The cafeteria was packed with over eight hundred students. Losing myself in the crowd, I failed to notice the pair of girls sneaking up behind me until it was too late. Without warning, I felt a pair of hands squeeze my hips and I yelped, nearly falling to the floor.

“Who in the hell-!? Oh, it’s you Francesca. I see you brought Felicity with you as well.”
Felicity Breaux and Francesca Descartes became friends of mine during middle school. If not for the different family lines, one would assume they were sisters. Both had blonde hair, green eyes and ivory skin. Felicity was the shorter of the two by a slight margin, but both were respectably svelte.

Francesca traced her fingers along my waist with a mischievous grin. “Don’t tell me you’re in one of those moods again! You need to lose yourself to the joys of youth already! Maybe find a boyfriend or girlfriend and put that fine body of yours to the test, you know!?”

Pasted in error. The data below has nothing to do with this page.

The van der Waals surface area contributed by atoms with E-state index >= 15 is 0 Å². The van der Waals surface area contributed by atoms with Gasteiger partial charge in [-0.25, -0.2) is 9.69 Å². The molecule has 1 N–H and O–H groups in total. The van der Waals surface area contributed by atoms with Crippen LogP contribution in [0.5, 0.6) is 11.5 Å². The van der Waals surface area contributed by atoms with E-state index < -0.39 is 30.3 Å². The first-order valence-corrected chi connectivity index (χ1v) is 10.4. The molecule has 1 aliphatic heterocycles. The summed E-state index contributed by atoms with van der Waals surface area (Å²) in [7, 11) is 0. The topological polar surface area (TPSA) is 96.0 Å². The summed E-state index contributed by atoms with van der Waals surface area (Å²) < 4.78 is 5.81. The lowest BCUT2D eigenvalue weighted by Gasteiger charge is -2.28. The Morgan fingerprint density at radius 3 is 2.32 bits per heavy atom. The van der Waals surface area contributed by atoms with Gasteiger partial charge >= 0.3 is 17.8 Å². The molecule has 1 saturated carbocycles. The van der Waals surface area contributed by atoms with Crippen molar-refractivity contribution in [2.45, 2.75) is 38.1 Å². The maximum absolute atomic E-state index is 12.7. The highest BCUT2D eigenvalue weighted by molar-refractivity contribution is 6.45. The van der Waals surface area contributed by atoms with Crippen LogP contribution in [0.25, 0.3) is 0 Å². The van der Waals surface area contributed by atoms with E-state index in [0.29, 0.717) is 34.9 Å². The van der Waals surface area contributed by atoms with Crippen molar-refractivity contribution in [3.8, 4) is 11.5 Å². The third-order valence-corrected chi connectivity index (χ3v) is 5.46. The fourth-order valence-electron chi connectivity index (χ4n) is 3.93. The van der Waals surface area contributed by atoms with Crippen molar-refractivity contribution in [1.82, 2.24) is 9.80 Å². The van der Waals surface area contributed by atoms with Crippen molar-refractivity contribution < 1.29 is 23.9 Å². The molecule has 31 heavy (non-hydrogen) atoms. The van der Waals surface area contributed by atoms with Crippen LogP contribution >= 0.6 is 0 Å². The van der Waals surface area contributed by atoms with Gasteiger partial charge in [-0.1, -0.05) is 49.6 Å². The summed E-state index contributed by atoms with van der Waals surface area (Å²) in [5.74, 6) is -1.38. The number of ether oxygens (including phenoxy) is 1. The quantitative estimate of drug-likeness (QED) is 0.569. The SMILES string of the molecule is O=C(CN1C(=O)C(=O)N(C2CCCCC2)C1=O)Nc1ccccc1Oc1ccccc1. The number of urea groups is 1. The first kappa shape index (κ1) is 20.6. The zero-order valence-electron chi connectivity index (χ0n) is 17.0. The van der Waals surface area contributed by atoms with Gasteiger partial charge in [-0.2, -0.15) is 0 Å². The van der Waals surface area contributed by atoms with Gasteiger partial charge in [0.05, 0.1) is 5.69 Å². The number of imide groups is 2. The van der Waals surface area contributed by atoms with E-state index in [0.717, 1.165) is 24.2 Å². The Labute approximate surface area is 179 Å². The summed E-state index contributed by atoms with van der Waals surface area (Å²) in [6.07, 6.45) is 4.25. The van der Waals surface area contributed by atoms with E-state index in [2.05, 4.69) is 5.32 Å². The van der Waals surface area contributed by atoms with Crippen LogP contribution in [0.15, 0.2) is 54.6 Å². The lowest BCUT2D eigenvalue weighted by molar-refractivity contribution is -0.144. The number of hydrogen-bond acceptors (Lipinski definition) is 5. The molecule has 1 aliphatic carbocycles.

“For heaven’s sake, you are such a pervert!” Romantic pursuits had occasionally crossed my mind, which was normal for girls my age. At the same time, I was aware that love was simply one kind of fulfillment, and could not fully occupy the void which had enveloped my spirit. What I needed was something more than a mere creature comfort, but whatever it was remained out of sight and out of reach.

Felicity turned to us and asked, “How long do we have before tests resume?”

“I think the proctors said two hours,” replied Fran. “We could always get a few rounds in while we eat. You in, Jade?”

They were referring to a card game which had become popular among the students recently. Two decks would be shuffled and thirteen cards dealt to each player. Each player would race to set up to three melds and a five card poker hand, the fourteenth card being either a direct draw or another player’s discard.